Why Being Fit in the Real World is Difficult

CRE's picture
M
Rank: The Pro | 36,518

What's good, WSO? I have been traveling a good bit lately and incredibly busy at work, so I apologize for being a bit absentee. To those of you who PM'ed me, I'm going to get back to you soon. I also have some quality stuff lined up including how to better interact with CEOs as a broker and a discussion on the recent financing deals with CRE companies, but alas - the real world calls and things have to be pushed back a bit.

That's a decent enough transition into the following, which took a lot less prep time but is probably effecting a lot of you out there. Yes, it's a repost again, but things getting pushed back due to business and laziness is its main topic:

In college, I don't know about you, but I was absolutely dominating the fitness department. I was big, lean, had a legitimate six-pack and everything. I wasn't too strict on diet, but I at least kept it high protein and avoided sugar and white carbs as much as I could. I wasn't absolutely insane about the gym either, but I at least managed to make it there 5-6 times a week. I felt good, looked good, guys asked me for advice and girls took notice.

Now, as my pants grow tighter without irony or excitement and my shirts loosen up in the sleeves, I'm struggling with the realization that I am no longer that guy. Would I like to be again? Of course. Could I be? Sure. Will I be? That's where it gets murky. You see, there are way too many things as a postgrad guy or girl that get in the way of your ideal physique.

1. Time

The biggest opponent to getting back into shape is time. Three hours of class a day and maybe a couple hours of work or studying cannot possibly compare to two hours of daily commute and ten hours more at work. In college, there were minimal excuses outside of hangovers to not find an hour to make it to the gym. A lot of times I would go simply because I was bored and needed to actually do something. Now, any free time I have is devoted to sleep.

2. Sleep

In fact, sleep is another thing standing in the way. Sleep is when your body recovers and rejuvenates itself, and although college is full of all-nighters and staying up until the early morning, it is also the time of multiple daily naps and sleeping in past lunch. It doesn't matter how late you stay up as a postgrad because you still have to wake up at the same time the next day. Even on the odd night you get to sleep early, you're still waking up 5-6 hours later out of habit and cursing because you're too afraid to fall back asleep and miss your alarm.

3. Energy

Going hand in hand with the lack of sleep is a general lack of energy. Whether you try to work out before work or after work, the only constant is that you will be absolutely exhausted. Your options are dragging ass through an awful workout that only gets you far sweatier than it does fit or taking a pre-workout, and either way chances are you're going to be too pumped up to fall asleep afterwards. So you attack the next morning with all the vigor of a dying sloth, continuing the cycle.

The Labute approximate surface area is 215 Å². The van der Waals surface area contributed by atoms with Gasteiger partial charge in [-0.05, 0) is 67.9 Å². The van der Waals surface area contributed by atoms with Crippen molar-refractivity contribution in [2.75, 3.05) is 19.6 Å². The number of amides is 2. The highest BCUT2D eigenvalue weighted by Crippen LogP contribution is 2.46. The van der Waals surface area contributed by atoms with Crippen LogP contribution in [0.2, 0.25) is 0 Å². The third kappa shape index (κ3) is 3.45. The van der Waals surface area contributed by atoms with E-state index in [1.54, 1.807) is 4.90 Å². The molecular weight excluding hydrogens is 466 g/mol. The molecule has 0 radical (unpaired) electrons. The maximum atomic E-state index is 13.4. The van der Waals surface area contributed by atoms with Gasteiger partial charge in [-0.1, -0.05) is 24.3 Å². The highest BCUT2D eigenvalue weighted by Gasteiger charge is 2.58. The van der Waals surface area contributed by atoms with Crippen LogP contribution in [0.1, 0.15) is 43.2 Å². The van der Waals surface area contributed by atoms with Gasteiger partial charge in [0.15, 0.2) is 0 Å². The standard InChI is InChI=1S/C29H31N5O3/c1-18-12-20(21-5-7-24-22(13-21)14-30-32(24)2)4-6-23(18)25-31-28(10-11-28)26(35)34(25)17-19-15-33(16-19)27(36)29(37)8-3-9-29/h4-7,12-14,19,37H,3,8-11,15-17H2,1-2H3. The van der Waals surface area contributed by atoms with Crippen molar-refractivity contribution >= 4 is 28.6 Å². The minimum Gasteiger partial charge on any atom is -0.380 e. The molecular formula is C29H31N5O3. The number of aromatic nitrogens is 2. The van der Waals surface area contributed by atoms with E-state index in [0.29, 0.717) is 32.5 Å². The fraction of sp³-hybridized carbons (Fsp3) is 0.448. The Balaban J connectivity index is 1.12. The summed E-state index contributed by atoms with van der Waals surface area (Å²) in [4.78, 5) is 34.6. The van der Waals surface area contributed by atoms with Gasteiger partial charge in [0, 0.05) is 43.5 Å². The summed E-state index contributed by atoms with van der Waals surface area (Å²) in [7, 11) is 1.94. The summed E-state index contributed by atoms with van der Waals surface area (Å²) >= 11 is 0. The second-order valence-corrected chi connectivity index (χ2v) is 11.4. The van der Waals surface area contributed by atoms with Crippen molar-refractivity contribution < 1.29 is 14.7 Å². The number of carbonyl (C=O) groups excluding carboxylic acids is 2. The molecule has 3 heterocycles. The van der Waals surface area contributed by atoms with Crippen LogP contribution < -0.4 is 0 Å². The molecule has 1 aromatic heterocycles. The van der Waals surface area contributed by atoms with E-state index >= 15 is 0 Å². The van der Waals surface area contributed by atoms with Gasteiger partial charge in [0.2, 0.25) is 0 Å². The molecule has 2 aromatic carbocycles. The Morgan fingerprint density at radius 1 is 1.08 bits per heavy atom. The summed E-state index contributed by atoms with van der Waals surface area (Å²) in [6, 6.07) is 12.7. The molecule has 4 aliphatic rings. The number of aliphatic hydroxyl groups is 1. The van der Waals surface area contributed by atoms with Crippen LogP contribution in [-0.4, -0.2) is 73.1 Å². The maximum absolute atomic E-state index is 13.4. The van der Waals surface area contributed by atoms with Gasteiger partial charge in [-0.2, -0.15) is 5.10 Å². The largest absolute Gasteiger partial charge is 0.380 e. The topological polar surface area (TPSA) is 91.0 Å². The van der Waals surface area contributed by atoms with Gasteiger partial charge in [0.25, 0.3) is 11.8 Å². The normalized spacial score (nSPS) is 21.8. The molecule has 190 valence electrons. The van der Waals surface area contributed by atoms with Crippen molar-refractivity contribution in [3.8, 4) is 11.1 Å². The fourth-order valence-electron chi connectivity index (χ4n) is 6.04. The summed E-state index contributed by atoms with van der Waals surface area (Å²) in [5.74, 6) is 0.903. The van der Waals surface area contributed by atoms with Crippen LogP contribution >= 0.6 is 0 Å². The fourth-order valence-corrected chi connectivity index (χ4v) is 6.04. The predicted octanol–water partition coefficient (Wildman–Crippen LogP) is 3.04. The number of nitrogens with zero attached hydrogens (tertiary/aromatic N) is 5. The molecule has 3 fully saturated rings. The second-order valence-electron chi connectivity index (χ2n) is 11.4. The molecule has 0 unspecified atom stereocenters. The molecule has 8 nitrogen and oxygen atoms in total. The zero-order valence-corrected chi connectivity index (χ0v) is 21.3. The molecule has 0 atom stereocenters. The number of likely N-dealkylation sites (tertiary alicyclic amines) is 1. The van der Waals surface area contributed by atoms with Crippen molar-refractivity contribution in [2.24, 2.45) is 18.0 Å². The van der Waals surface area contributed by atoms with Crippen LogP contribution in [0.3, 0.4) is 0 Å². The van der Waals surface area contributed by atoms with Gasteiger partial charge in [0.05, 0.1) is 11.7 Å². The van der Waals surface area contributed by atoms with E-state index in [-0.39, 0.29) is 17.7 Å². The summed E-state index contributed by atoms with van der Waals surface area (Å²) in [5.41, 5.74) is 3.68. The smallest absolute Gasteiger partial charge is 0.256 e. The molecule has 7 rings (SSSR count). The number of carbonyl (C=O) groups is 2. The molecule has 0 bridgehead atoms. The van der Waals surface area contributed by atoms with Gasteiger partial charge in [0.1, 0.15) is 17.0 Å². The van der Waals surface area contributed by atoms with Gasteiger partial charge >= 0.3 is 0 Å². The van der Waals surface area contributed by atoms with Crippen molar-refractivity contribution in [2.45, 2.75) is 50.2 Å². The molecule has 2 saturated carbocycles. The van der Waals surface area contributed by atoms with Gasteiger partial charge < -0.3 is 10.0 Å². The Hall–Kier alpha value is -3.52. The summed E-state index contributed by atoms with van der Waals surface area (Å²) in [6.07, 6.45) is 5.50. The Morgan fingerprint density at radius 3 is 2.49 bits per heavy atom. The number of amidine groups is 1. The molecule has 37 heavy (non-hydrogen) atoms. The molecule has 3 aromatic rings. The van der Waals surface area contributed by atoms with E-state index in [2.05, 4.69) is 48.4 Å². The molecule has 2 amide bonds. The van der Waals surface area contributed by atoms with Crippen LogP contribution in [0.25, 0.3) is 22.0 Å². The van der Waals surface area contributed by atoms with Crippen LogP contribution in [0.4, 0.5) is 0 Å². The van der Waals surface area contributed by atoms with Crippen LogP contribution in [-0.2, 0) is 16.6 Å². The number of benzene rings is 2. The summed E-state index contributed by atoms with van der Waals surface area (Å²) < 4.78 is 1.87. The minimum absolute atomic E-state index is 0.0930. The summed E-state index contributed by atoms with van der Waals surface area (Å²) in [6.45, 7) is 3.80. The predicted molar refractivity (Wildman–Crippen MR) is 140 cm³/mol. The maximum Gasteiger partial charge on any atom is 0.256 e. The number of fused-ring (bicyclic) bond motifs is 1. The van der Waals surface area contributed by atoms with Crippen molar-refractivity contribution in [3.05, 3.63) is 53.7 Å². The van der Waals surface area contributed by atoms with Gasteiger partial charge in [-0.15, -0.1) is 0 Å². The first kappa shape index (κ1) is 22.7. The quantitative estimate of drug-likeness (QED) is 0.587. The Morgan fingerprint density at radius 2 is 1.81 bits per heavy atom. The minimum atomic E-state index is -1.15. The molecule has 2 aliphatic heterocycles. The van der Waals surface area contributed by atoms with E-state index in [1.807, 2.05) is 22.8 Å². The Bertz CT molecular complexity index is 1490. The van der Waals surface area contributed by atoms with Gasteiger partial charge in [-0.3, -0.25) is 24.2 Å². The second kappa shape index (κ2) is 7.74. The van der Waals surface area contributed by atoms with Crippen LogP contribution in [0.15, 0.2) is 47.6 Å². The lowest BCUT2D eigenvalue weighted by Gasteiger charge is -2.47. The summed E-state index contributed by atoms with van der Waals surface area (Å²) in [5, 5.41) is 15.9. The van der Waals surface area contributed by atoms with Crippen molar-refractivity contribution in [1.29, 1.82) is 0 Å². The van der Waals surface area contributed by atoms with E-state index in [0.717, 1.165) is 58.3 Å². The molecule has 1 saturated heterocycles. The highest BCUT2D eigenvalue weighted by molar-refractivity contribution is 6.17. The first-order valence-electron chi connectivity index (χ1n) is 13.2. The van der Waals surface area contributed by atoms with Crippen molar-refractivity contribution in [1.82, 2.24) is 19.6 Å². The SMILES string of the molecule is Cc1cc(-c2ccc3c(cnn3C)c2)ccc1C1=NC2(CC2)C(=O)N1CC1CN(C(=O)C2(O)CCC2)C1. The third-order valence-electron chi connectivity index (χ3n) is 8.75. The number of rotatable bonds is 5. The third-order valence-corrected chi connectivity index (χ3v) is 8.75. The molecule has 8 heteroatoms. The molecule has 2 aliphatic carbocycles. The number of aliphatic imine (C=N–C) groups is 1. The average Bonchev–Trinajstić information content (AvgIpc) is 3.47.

4. Food

As a former fitness buff, I know that getting that ideal physique is about 20% what you do and 80% what you eat. Of course what I eat these days is takeout for lunch because I don't have the foresight to pack one, and order in for dinner because I don't have the energy to cook or the time to shop. Even things that would be healthy if you made them yourself are infinitely worse for you when a restaurant does it. The worst part of this? I'm legitimately great cook, and I actually enjoy cooking on top of that. It's not a problem with ability, it's a problem with...

5. Motivation

Whether it's cooking healthy food or getting to the gym, motivation just isn't there anymore. Honestly, there are few guys out there that don't look great in a suit, so while wearing one every day it's easy to forget about why you would want to work out in the first place. In college, I had intramural sports to dominate, girls to impress, and loads of vacations and theme parties that would "require" me to be shirtless. Now, I don't even know where my summer went, can't remember the last time I walked around shirtless, appropriately or not, and the factors that impress girls have changed entirely.

6. Alcohol

To the horror of most college girls out there, alcohol-induced weight gain is actually not something you can work off with a couple of gym sessions. Alcohol swells your fat cells and can take up to six months to eliminate from your midsection, unlike food, which is more a matter of calories in versus calories out. Didn't I drink so much more in college? I don't even understand this one. I just know it's a big cause, but since I could do it before and it's killing me now I'm blaming it more on...

7. Metabolism

I remember being able to put an entire pizza away like a champ and it wouldn't even phase me. I remember eating plate after plate of pasta and looking no worse off. I remember a point in my college life where I swore I was losing weight too quickly and honestly couldn't eat enough food in my day to maintain. I remember drinking bottle after bottle, case after case, and still living on top of the world. Why is this? Because my metabolism was on fire thanks to youth and an otherwise healthy lifestyle. Now? Full on cow status no matter what.